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Generation Green

Get them to take out their earbuds and stop Instagramming their friends for a moment, and Millennials will tell you that they intend to transform the planet for the better.

By David Sokol
March 2012
Illustration by Dale Edwin Murray

Witnessing the young people coming of age during the Great Depression, Maxine Davis claimed that these Americans belonged to a lost generation, in her 1936 book of the same name. Looking back at their wartime accomplishments in 1998, newscaster Tom Brokaw praised them as the Greatest Generation. Although history is clearly capable of disproving sweeping character assessments, that hasn't stopped today's commentators from chattering feverishly about Millennials.

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Defined most broadly as Americans born between 1980 and 1995, the newest wave of adults is enthralling because it represents a grand social experiment at all scales of existence. From helicopter parenting to technology saturation to major shifts in geopolitics, these young people grew up alongside unprecedented phenomena. As a result, they are different from their predecessors in skill sets and attitudes. How, then, will they transform the civic realm or creative economy?

Sustainability actually goes hand in hand with other Millennial traits like computing savvy and social networking. As architect Colin Brice, cofounder of the New York City–based Mapos, puts it, "It is confusing to them that ecological responsibility is even an issue. Get online and get the facts and live in balance. What's the big deal?"

Rachel Gutter agrees. "They don't start from a point of questioning," says the director of the Center for Green Schools at the U. S. Green Building Council, a self-proclaimed "cusper" between Gens X /Y. "Climate change has been present for their whole lives. Many believe it will affect them in their lifetimes."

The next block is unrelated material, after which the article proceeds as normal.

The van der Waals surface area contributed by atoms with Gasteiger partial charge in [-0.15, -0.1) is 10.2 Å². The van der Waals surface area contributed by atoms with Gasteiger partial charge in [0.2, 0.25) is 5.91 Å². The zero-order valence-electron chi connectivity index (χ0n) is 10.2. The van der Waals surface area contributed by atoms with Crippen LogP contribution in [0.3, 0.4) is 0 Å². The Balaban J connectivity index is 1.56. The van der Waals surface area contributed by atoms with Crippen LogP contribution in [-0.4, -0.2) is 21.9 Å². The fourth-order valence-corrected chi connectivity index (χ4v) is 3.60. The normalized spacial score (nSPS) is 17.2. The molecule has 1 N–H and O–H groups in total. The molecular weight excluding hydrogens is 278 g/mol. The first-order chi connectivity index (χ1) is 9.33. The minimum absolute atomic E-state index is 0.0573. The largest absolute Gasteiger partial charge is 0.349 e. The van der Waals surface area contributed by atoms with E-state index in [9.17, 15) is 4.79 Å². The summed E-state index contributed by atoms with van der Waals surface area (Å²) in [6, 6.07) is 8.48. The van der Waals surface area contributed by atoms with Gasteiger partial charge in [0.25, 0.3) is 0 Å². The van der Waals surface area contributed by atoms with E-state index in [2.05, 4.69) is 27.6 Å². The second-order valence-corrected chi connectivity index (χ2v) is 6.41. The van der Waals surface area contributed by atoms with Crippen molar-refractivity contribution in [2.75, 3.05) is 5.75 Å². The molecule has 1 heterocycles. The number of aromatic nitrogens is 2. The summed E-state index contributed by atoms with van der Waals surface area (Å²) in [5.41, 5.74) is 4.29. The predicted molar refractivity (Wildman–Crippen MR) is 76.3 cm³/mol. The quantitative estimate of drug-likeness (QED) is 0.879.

If Millennials' dedication to sustainability is a reflection of environmental awareness in their upbringings, then their personal decisions are now informing the movement in turn. Gutter cites a recent Princeton Review survey showing that 69 percent of high school students will choose a college at least partly according to its ecological stewardship. Another "cusper" between Gens X /Y, Jonathan Bahe, the Norcross, Georgia–based managing director of the Design Futures Council, recalls his graduate work at the University of Washington to demonstrate how interest in sustainability is enduring past matriculation. "All of our studio projects were net zero. Students were analyzing envelopes, trying to understand energy usage, using very sophisticated modeling tools. And then some of them got into practice in firms that were using only basic energy analysis tools, and they said, 'This isn't good enough!' "

Indeed, this urge is also affecting Millennials' entry into the workforce. Many young professionals in the design and construction industries are selecting jobs according to employers' social responsibility missions. They also are contemplating how they can enact such an agenda in their everyday work, whether, Gutter explains, that means commuting to a design studio via public transit or launching a recycling initiative on a construction site.